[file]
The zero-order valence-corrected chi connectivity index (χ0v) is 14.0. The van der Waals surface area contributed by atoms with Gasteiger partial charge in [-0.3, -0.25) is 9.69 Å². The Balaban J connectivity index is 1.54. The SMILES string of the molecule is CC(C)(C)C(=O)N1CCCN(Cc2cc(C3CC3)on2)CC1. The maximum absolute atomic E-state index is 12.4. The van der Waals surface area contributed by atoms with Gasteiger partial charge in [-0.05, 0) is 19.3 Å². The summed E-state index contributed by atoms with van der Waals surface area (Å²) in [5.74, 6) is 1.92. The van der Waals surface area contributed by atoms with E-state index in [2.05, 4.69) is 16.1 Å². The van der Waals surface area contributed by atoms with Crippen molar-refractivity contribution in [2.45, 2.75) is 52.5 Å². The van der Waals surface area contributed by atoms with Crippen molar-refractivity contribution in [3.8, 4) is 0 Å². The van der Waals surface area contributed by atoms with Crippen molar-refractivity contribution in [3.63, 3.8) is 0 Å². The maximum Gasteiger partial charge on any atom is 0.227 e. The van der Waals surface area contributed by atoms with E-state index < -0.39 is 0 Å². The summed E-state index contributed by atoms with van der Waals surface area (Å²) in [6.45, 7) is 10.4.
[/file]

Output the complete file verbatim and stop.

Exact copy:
The zero-order valence-corrected chi connectivity index (χ0v) is 14.0. The van der Waals surface area contributed by atoms with Gasteiger partial charge in [-0.3, -0.25) is 9.69 Å². The Balaban J connectivity index is 1.54. The SMILES string of the molecule is CC(C)(C)C(=O)N1CCCN(Cc2cc(C3CC3)on2)CC1. The maximum absolute atomic E-state index is 12.4. The van der Waals surface area contributed by atoms with Gasteiger partial charge in [-0.05, 0) is 19.3 Å². The summed E-state index contributed by atoms with van der Waals surface area (Å²) in [5.74, 6) is 1.92. The van der Waals surface area contributed by atoms with E-state index in [2.05, 4.69) is 16.1 Å². The van der Waals surface area contributed by atoms with Crippen molar-refractivity contribution in [2.45, 2.75) is 52.5 Å². The van der Waals surface area contributed by atoms with Crippen molar-refractivity contribution in [3.8, 4) is 0 Å². The van der Waals surface area contributed by atoms with Crippen molar-refractivity contribution in [3.63, 3.8) is 0 Å². The maximum Gasteiger partial charge on any atom is 0.227 e. The van der Waals surface area contributed by atoms with E-state index < -0.39 is 0 Å². The summed E-state index contributed by atoms with van der Waals surface area (Å²) in [6.45, 7) is 10.4.